A group of satanic hippies wreak havoc on a small town.
— Angus Kohm (@AngusKohm) October 30, 2021
I remember finding a shitty-looking black and white photocopied looking clamshell VHS box of I Drink Your Blood (1970) on the shelf of my favourite video store many years ago. I had never heard of the movie, which made it interesting, and the shitty-looking box somehow made me all the more curious about it. It looked like the owners of the video store had made the box themselves – and probably the movie, too. It just looked like an ordinary blank VHS tape with a sticker slapped on it. The sticker just had the title of the move on it – not a fancy designed looking version of it, but simple looking text probably done on a typewriter.
I figured that I Drink Your Blood (1970) must be some kind of special movie for somebody to have gone to all this trouble. Maybe it was so extreme that no official company would release it. I immediately took it up to the front to rent it
The guy behind the counter looked at it and said, “I’m not sure if this version is uncut or not. Let me know.”
“Okay, ” I said – but had no idea how to even tell if the movie was uncut of not. I had never seen it before. I’d never read about. I didn’t know what was supposed to be in it. How could I tell if something was missing?
I suppose if it had been really obvious, like someone is in the middle of saying something: “Alright man, I’m gonna take this axe and -” – when suddenly there’s an ugly looking cut in the film, and then we’re watching some dude’s horrified looking face as he says ” Whoa, man, why’d you go and do that?! You didn’t have to chop him thirty-seven times!”
Maybe then I would have thought that something had been cut out of the movie. As it was, I just didn’t know. I enjoyed the movie, however.
A few years later, a friend invited to a bad movie night with some of his other friends. He asked me to bring some crazy movies. So I went to an independent store that had a lot of crazy movies in it. I mean rare bootleg tapes with cheapass photocopied covers, a lot like the one that I had rented years ago. And lo and behold, they had a copy of I Drink Your Blood. This box stated very clearly “Uncut Version – Never Before Seen!” So I rented it, along with a copy of other crazy looking movies, and took them to the all-night-movie-watching event.
Unfortunately, those guys already had so many movies that they wanted to watch, that they never even considered looking at anything that I brought with me. And I had to return the tapes the next day, so I didn’t even get a chance to watch them on my own. I had wasted my money that day, and the store went out of business shortly after that. I never did see the uncut version of I Drink Your Blood.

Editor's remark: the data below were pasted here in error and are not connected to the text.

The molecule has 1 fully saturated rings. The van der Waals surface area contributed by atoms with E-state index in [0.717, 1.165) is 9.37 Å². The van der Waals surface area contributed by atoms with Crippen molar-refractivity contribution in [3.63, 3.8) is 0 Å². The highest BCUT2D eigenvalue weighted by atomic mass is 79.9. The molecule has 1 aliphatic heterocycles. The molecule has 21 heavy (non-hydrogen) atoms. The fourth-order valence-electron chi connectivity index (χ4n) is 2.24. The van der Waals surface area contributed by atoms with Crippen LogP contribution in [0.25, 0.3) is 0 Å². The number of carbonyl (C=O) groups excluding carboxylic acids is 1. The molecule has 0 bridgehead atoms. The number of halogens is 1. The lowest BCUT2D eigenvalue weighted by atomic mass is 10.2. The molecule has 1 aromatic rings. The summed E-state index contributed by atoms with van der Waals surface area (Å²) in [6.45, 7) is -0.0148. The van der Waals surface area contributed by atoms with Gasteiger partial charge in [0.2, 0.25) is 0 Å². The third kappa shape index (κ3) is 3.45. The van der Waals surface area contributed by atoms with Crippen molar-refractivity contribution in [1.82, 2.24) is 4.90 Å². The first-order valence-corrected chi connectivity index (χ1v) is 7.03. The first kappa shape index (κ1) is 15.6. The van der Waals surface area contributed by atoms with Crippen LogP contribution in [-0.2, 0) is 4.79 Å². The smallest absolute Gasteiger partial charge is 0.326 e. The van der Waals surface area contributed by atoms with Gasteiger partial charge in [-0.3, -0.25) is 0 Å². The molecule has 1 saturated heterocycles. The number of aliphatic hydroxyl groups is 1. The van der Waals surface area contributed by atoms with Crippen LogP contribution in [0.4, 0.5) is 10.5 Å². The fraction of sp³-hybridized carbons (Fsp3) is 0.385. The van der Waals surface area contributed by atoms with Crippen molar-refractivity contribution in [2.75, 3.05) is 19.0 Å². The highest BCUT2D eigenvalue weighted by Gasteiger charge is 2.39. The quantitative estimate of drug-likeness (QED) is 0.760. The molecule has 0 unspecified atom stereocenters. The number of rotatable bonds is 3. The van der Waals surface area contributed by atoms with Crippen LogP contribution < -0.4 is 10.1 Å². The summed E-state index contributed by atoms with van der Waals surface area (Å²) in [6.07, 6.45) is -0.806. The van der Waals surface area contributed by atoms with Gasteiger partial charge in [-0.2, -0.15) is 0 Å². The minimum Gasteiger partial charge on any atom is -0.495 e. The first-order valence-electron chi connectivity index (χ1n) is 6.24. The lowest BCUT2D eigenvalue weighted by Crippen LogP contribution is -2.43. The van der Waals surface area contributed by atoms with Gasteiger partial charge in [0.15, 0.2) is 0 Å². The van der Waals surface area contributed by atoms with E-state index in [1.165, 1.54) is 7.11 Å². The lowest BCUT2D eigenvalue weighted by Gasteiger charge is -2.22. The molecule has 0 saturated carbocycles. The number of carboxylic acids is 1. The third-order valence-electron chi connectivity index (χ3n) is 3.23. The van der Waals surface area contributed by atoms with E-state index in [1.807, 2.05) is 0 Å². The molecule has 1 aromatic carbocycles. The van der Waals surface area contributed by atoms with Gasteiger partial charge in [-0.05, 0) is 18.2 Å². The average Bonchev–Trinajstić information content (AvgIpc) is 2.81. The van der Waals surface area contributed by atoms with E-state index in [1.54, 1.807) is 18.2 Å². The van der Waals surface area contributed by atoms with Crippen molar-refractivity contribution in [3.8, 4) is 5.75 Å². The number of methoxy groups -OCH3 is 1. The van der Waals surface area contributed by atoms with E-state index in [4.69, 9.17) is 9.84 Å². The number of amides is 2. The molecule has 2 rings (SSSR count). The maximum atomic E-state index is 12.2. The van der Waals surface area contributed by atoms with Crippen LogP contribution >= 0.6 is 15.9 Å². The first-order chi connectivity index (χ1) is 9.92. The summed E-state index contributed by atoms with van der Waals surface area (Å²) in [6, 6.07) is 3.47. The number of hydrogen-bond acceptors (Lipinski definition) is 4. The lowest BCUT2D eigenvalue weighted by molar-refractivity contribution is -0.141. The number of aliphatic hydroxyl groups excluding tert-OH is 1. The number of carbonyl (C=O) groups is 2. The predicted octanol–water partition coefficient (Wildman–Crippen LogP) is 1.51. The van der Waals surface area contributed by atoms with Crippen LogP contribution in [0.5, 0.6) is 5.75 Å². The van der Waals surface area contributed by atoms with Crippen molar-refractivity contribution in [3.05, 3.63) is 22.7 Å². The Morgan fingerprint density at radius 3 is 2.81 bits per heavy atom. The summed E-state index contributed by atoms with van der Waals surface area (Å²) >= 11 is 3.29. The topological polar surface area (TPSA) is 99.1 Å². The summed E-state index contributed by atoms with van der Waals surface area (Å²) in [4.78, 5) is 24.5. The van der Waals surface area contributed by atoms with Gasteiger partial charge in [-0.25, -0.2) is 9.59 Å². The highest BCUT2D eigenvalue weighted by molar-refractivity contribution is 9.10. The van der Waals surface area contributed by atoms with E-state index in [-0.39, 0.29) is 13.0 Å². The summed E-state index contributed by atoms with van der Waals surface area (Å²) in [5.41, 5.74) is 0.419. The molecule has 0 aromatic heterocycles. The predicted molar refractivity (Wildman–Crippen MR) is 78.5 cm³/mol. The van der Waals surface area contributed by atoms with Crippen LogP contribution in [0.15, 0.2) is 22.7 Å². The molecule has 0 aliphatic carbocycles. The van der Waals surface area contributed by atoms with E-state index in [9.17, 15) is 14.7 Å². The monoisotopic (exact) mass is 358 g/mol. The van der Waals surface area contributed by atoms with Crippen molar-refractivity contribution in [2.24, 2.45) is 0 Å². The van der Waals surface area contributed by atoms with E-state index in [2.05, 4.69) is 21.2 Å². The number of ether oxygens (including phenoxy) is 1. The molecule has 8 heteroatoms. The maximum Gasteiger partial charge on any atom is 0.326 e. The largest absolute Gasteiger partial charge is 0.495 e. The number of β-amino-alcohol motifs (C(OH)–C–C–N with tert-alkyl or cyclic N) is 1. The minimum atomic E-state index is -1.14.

Now, thanks to Grindhouse Releasing, I own the super-deluxe Blu-ray of I Drink Your Blood, and it contains two different cuts of the movie; the uncut X-rated version, and the director’s cut. The director’s cut is actually a longer version of the movie – but not because there’s more gore and violence. It contains more story. Honestly, I’m not sure which version of the movie is better, so I am thrilled to have them both in my collection.
I Drink Your Blood was one of the first films to be heavily influenced by Night of the Living Dead (1968). Instead of zombies, I Drink Your Blood features people infected with rabies. The effect is similar, but almost more like the fast moving zombies of the distant future (such as in Dawn of the Dead (2004)).
The villains in I Drink Your Blood, and the first ones to become rabid maniacs, are a group of satanic hippies. This might sound like a ridiculous and campy idea (satanic hippies?!) but at the time the movie was made, some people were actually afraid of hippies. Their music, their fashions, their use of drugs, their rejection of normal society – this all seemed strange and dangerous to “respectable” people. They just didn’t understand hippies, so it wasn’t a big leap to imagine that hippies might worship Satan, or be part of a cult.
And let’s not forget that Charles Manson and his murderous crew were basically hippies gone wrong. And they had just committed their crimes the year before I Drink Your Blood was released. Hippies were definitely ripe for exploitation by the horror genre at that moment.
I Drink Your Blood features Lynn Lowry in one of her earliest film roles. She may have made Lloyd Kaufman’s The Battle of Love’s Return first, but it came out after, so I’m not sure. In any case, she was pretty much unknown when she made I Drink Your Blood. Her part was small, and her character was basically mute, but she really stands out from the rest of the cast. That’s not to suggest that the other actors are bad. I actually think that many of them are quite good, but Lynn Lowry somehow makes the strongest impression. She has a lot of screen presence, and manages to draw focus in every scene that she is in. It’s no surprise that she would go on to legendary cult status, thanks to films like The Crazies (1973), Score (1973) Shivers (1975), Cat People (1982) – and this one, of course.
Lynn Lowry dropped out of film and TV acting for about ten years in the mid 1990s, but since 2005 she has appeared in more than a hundred movies – many of them independent horror and other other genre films. Here’s hoping she makes another hundred.
I Drink Your Blood (1970) is legendary #NotQuiteClassicCinema that every fan should see at least once. I’ve already seen it three or four times, and I will look forward to many more. It will always be a welcome sight on a #FridayNightAtTheHomeDriveIn.